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Sealy & Smith Foundation honored for altruism with Board of Regents’ Santa Rita Award

AUSTIN – Through its financial and strategic support of The University of Texas Medical Branch at Galveston, the Sealy & Smith Foundation has ensured residents of Galveston have access to first-class health care for the past 125 years.

The UT System Board of Regents announced Thursday that the foundation will receive the Santa Rita Award for its continued and deep commitment to UTMB and the Galveston community. The Santa Rita Award is the highest honor bestowed by the UT System Board of Regents.

The foundation has contributed almost $900 million to support medical education and the delivery of health care at UTMB, including funding for construction of its hospitals, its biosafety lab and state-of-the-art medical equipment. The Sealy & Smith Foundation is also the largest single entity contributor to a UT System institution.

“The foundation’s long history of support for and contributions to UT System is unique and legendary,” Regents Chairman Paul Foster said. “In many respects, it’s through the vision and strategic direction of the Sealy & Smith Foundation that UTMB serves Galveston, the state of Texas and the nation as a premier health institution.”

The foundation will be honored by the Board of Regents later this year in Galveston.

“On behalf of the Sealy & Smith Foundation, we are honored to be receiving the prestigious Santa Rita Award from the Board of Regents of The University of Texas System,” said John Kelso, president of the Sealy & Smith Foundation. “We are grateful to the UT System for its continuous commitment to excellence and bestowing this award to the foundation.”

The Sealy’s family contributions to Galveston date back to before 1890 when a bequest by John Sealy, a successful businessman, was used to build John Sealy Hospital. The construction of the hospital played a critical role in the state’s decision to finally build a medical school in Galveston that would later become UTMB.

John Sealy’s children, John Sealy and Jennie Sealy Smith, and Jennie’s husband, R. Waverley Smith, established the Sealy & Smith Foundation in 1922. Today, UTMB includes the current John Sealy Hospital and 24 buildings and facilities donated or owned by the foundation. The foundation also has given $27 million for 27 faculty endowments and established the John Sealy Memorial Endowment Fund for Biomedical Research with a $25 million donation.

Most recently, the foundation committed $170 million toward construction of the Jennie Sealy Hospital, which is expected to open in 2016.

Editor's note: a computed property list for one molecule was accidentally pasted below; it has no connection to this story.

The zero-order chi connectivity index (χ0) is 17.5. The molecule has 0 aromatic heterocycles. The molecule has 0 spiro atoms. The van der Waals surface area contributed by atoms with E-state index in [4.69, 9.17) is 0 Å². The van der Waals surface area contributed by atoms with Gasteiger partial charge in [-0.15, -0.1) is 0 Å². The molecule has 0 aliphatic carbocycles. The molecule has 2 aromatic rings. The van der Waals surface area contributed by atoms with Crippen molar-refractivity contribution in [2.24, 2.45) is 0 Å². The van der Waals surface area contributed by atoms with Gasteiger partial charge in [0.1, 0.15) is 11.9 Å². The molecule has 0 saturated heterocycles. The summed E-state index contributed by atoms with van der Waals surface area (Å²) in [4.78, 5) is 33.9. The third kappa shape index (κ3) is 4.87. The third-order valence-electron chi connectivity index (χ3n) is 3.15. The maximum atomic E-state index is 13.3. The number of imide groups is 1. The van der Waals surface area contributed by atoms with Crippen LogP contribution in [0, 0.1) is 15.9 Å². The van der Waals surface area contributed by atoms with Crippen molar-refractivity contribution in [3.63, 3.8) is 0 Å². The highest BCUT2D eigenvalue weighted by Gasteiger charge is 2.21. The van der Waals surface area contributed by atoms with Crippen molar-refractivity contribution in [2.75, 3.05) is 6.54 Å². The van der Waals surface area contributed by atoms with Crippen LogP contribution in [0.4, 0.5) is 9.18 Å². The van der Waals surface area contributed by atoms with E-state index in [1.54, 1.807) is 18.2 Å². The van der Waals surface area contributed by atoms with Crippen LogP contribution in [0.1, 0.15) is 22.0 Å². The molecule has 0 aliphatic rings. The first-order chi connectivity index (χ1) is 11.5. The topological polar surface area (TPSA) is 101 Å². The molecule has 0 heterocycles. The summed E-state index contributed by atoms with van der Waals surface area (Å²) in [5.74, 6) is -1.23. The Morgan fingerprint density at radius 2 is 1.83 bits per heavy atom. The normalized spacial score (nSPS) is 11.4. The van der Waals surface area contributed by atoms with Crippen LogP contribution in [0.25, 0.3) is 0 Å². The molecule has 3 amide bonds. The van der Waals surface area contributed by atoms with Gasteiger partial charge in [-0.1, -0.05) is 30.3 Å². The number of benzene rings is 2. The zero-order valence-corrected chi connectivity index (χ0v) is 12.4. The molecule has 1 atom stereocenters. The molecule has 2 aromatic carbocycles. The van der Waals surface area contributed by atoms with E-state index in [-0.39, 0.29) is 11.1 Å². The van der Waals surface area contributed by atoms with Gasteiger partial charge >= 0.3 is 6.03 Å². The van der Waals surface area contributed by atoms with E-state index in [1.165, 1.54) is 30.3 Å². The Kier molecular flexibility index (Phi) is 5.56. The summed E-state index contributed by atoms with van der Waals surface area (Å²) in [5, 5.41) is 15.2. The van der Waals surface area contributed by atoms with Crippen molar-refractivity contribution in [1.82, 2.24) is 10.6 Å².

The Santa Rita Award, first presented in 1968, is named for the Santa Rita No. 1, the first producing oil well on University Lands in West Texas. The well hit oil in 1923 and jumpstarted the growth of the Permanent University Fund, which has provided a unique and critical funding stream for The University of Texas System and its institutions.

Over the past 47 years, the Santa Rita Award has been presented to 24 recipients including: James Huffines; former Texas Gov. William P. Clements and his wife, Rita; former Gov. Dolph Briscoe, Jr.; Bernard Rapoport; Frank Denius; Margaret McDermott; Wales H. Madden, Jr.; Peter T. Flawn; former Lt. Gov. Bob Bullock; Jack S. Blanton; Jess Hay; Larry Temple; Peter O’Donnell, Jr.; former Lt. Gov. William P. Hobby; J. Erik Jonsson; Mary Moody Northen; John H. Freeman; John W. McCullough; Cecil H. Green; Harry H. Ransom; Eugene McDermott; Hines H. Baker and Ima Hogg.

About The University of Texas System

Educating students, providing care for patients, conducting groundbreaking research and serving the needs of Texans and the nation for more than 130 years, The University of Texas System is one of the largest public university systems in the United States, with nine academic universities, six health institutions and an enrollment of more than 214,000. The UT System confers more than one-third of the state’s undergraduate degrees, educates two-thirds of the state’s health care professionals annually and accounts for almost 70 percent of all research funds awarded to public universities in Texas. The UT System has an annual operating budget of $15.6 billion (FY 2015) including $3 billion in sponsored programs funded by federal, state, local and private sources. With about 90,000 employees, the UT System is one of the largest employers in the state.